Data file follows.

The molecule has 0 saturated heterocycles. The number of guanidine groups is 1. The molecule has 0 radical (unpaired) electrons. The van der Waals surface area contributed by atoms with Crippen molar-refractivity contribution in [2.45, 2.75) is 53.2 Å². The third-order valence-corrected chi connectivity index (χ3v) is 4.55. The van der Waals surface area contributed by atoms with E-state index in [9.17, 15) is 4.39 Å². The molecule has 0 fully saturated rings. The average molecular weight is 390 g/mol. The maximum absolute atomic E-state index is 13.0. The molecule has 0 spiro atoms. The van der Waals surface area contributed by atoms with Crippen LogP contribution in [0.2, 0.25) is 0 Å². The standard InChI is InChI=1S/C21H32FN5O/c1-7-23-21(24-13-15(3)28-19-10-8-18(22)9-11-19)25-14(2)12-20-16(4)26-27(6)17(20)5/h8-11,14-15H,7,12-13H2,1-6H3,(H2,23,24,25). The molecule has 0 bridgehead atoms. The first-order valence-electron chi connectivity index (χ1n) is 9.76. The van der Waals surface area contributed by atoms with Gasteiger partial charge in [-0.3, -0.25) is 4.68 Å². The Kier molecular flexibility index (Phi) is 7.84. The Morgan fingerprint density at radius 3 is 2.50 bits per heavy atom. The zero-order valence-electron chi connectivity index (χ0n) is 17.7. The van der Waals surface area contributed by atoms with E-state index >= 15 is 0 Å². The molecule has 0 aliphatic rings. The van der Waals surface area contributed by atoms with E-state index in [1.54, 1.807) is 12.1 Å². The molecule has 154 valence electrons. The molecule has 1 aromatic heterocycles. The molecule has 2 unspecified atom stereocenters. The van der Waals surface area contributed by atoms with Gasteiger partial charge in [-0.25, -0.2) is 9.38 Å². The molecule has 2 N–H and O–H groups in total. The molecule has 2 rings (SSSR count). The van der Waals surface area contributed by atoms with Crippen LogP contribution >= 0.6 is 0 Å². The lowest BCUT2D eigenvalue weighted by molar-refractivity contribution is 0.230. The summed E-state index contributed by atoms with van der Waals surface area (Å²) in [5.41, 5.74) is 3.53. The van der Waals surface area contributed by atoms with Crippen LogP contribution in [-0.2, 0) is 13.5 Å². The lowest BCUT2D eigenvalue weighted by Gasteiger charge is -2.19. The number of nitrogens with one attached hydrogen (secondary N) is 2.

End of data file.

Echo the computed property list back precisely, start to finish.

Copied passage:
The molecule has 0 saturated heterocycles. The number of guanidine groups is 1. The molecule has 0 radical (unpaired) electrons. The van der Waals surface area contributed by atoms with Crippen molar-refractivity contribution in [2.45, 2.75) is 53.2 Å². The third-order valence-corrected chi connectivity index (χ3v) is 4.55. The van der Waals surface area contributed by atoms with E-state index in [9.17, 15) is 4.39 Å². The molecule has 0 fully saturated rings. The average molecular weight is 390 g/mol. The maximum absolute atomic E-state index is 13.0. The molecule has 0 spiro atoms. The van der Waals surface area contributed by atoms with Crippen LogP contribution in [0.2, 0.25) is 0 Å². The standard InChI is InChI=1S/C21H32FN5O/c1-7-23-21(24-13-15(3)28-19-10-8-18(22)9-11-19)25-14(2)12-20-16(4)26-27(6)17(20)5/h8-11,14-15H,7,12-13H2,1-6H3,(H2,23,24,25). The molecule has 0 bridgehead atoms. The first-order valence-electron chi connectivity index (χ1n) is 9.76. The van der Waals surface area contributed by atoms with Gasteiger partial charge in [-0.3, -0.25) is 4.68 Å². The Kier molecular flexibility index (Phi) is 7.84. The Morgan fingerprint density at radius 3 is 2.50 bits per heavy atom. The zero-order valence-electron chi connectivity index (χ0n) is 17.7. The van der Waals surface area contributed by atoms with E-state index >= 15 is 0 Å². The molecule has 0 aliphatic rings. The van der Waals surface area contributed by atoms with E-state index in [1.54, 1.807) is 12.1 Å². The molecule has 154 valence electrons. The molecule has 1 aromatic heterocycles. The molecule has 2 unspecified atom stereocenters. The van der Waals surface area contributed by atoms with Gasteiger partial charge in [-0.25, -0.2) is 9.38 Å². The molecule has 2 N–H and O–H groups in total. The molecule has 2 rings (SSSR count). The van der Waals surface area contributed by atoms with Crippen LogP contribution >= 0.6 is 0 Å². The lowest BCUT2D eigenvalue weighted by molar-refractivity contribution is 0.230. The summed E-state index contributed by atoms with van der Waals surface area (Å²) in [5.41, 5.74) is 3.53. The van der Waals surface area contributed by atoms with Crippen LogP contribution in [-0.2, 0) is 13.5 Å². The lowest BCUT2D eigenvalue weighted by Gasteiger charge is -2.19. The number of nitrogens with one attached hydrogen (secondary N) is 2.